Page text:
China dams held back Mekong waters during drought: US study

BANGKOK • China's Mekong River dams held back large amounts of water during a damaging drought in downstream countries last year despite China having higher-than-average water levels upstream, said a United States research company.

The Chinese government has disputed the findings, saying there was low rainfall during last year's monsoon season on its portion of the 4,350km river.

The findings by Eyes on Earth, a research and consulting company specialising in water, published in a US-government funded study, could complicate tricky discussions between China and other Mekong countries on how to manage the river that supports 60 million people as it flows past Laos, Myanmar, Thailand and through Cambodia and Vietnam.

Last year's drought, which saw the Lower Mekong at its lowest levels in more than 50 years, devastated farmers and fishermen and saw the massive river recede to expose sandbanks along some stretches while turning from its usual murky brown to bright blue in some other parts because the waters were so shallow.

"If the Chinese are stating that they were not contributing to the drought, the data does not support that position," said Mr Alan Basist, a meteorologist and president of Eyes on Earth, which conducted the study with funding from the US State Department's Lower Mekong Initiative.

Instead, satellite measurements of "surface wetness" in China's Yunnan province, through which the Upper Mekong flows, suggest that the region actually had slightly above-average combined rainfall and snowmelt during the May to October wet season last year.

But water levels measured downstream from China along the Thai-Lao border were at times up to 3m lower than they should have been, the group said in the study.

That suggests China is "not letting the water out during the wet season, even when the restriction of water from China has a severe impact of the drought experienced downstream", Mr Basist said.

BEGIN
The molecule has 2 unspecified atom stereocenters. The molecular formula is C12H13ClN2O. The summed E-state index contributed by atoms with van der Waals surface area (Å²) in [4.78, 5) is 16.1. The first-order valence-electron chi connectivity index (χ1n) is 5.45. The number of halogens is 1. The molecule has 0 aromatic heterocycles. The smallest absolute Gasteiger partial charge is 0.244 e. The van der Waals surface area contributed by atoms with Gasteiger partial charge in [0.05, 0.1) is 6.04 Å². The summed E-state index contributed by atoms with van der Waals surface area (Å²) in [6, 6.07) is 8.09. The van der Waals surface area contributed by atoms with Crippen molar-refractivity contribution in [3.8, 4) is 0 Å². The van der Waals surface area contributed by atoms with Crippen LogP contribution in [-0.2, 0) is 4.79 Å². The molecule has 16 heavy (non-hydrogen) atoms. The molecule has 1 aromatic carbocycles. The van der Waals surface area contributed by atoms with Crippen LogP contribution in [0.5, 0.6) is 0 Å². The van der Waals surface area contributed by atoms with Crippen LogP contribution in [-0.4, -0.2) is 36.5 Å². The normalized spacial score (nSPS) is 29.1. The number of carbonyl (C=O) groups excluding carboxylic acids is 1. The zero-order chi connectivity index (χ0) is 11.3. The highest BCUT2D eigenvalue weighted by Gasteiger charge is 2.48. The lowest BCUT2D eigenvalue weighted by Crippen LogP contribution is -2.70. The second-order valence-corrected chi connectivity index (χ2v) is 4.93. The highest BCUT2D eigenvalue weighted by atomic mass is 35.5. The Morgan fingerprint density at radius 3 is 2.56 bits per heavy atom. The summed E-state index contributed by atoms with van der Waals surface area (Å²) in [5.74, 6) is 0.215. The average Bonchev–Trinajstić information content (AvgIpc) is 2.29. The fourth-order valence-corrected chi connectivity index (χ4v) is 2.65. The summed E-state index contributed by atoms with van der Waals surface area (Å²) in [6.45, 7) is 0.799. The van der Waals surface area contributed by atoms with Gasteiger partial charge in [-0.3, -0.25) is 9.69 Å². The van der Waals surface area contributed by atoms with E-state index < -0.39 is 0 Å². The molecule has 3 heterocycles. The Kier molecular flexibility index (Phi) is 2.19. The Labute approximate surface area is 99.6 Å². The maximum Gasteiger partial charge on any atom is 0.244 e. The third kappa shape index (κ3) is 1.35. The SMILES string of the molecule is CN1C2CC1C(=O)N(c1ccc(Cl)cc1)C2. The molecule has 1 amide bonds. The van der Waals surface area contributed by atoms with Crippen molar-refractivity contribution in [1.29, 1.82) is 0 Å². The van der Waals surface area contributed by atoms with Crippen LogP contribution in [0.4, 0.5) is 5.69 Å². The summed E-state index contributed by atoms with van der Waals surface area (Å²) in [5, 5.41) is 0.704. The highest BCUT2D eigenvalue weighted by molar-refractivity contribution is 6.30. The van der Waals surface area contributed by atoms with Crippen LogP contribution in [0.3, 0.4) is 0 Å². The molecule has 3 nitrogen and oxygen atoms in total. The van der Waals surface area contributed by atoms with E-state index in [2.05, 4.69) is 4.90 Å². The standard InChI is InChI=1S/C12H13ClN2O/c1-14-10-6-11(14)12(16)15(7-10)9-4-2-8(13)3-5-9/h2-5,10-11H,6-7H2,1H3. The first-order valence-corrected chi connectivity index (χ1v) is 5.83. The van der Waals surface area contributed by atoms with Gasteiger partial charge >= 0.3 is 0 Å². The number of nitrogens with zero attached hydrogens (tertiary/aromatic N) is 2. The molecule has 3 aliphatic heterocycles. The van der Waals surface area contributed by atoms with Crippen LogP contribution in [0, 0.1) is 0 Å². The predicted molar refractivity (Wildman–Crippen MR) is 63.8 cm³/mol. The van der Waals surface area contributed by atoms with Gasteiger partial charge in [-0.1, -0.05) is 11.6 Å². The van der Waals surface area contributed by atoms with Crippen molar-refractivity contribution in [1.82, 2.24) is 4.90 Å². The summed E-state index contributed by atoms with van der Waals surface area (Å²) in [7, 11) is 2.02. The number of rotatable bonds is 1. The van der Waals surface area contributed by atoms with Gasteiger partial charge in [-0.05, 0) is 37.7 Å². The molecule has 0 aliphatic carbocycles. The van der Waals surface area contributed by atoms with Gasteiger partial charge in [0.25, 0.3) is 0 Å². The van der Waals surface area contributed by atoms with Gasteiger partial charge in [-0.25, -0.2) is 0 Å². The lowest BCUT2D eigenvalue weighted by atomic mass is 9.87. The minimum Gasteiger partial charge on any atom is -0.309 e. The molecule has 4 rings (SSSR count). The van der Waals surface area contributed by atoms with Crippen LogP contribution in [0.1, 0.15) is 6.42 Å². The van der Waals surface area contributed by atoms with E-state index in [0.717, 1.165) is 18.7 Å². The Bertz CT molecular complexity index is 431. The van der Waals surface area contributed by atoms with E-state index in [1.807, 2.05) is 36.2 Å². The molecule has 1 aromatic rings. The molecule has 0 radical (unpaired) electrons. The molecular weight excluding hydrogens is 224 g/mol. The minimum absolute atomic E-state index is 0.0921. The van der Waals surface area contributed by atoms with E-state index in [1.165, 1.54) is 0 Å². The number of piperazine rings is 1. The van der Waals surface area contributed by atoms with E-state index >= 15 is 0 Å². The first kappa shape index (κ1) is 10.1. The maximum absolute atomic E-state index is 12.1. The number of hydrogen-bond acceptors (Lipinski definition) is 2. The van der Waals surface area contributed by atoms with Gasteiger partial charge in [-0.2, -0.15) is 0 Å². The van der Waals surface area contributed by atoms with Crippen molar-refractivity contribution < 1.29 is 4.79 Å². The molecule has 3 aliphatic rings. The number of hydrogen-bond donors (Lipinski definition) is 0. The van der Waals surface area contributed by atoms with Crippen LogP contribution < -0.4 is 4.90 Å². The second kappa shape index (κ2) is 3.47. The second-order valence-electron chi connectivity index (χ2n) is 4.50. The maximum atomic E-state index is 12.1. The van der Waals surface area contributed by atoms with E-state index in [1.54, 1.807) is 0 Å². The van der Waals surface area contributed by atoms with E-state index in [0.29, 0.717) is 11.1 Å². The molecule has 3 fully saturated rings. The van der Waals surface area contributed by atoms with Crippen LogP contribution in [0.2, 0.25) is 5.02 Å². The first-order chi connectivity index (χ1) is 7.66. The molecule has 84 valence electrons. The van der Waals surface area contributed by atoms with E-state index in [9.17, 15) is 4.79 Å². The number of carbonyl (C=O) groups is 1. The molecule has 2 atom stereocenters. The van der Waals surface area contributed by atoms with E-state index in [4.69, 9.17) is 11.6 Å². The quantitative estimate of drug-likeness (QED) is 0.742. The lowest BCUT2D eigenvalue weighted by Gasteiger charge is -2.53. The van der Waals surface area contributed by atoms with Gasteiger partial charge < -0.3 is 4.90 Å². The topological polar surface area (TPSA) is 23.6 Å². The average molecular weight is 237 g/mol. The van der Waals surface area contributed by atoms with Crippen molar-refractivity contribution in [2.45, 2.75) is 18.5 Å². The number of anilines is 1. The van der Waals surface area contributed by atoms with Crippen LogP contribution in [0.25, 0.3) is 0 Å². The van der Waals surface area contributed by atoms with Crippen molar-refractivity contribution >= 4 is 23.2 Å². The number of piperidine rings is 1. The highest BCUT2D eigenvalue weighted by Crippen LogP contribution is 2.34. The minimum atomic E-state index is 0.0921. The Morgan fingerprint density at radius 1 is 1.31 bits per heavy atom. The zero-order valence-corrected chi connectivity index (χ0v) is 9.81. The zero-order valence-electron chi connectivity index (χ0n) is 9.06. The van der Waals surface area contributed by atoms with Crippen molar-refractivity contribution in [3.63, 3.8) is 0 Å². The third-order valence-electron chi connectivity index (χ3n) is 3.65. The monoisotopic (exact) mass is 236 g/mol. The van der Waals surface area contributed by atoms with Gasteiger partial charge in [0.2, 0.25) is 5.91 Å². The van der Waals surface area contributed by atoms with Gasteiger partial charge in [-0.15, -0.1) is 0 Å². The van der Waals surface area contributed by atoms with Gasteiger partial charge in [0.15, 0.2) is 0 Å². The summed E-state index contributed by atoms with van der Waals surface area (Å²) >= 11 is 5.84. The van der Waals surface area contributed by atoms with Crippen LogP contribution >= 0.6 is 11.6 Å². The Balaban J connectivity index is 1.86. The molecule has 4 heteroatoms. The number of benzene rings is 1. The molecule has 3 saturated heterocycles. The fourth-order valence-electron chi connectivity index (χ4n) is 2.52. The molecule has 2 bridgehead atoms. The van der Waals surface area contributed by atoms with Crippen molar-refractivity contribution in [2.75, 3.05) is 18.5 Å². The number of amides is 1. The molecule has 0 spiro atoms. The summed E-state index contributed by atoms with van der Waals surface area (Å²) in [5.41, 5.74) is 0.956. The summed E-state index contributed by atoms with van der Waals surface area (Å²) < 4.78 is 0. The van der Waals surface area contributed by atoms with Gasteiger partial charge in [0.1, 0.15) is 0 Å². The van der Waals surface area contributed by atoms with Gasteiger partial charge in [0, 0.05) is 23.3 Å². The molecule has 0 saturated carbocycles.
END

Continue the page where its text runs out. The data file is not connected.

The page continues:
The effect of China's 11 dams on the upper Mekong has long been debated, but data has been scarce because China does not release detailed records of how much water the dams are using to fill their reservoirs, which Eyes on Earth says have a combined capacity of more than 47 billion cu m.

China - which has no formal water treaties with the lower Mekong countries - promised to cooperate on management of the river and also to investigate the causes of last year's record drought.

Dismissing the findings, China's Ministry of Foreign Affairs said in a statement to Reuters, referring to the river by its Chinese name: "The explanation that China's dam building on the Lancang River is causing downstream droughts is unreasonable."

The ministry said Yunnan province saw serious drought last year and reservoir volumes at China's dams on the river fell to their historically lowest levels.

"Despite this, China has continued to do its utmost to guarantee reasonable discharge volumes" to countries downstream, it said.


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A version of this article appeared in the print edition of The Straits Times on April 14, 2020, with the headline China dams held back Mekong waters during drought: US study. Subscribe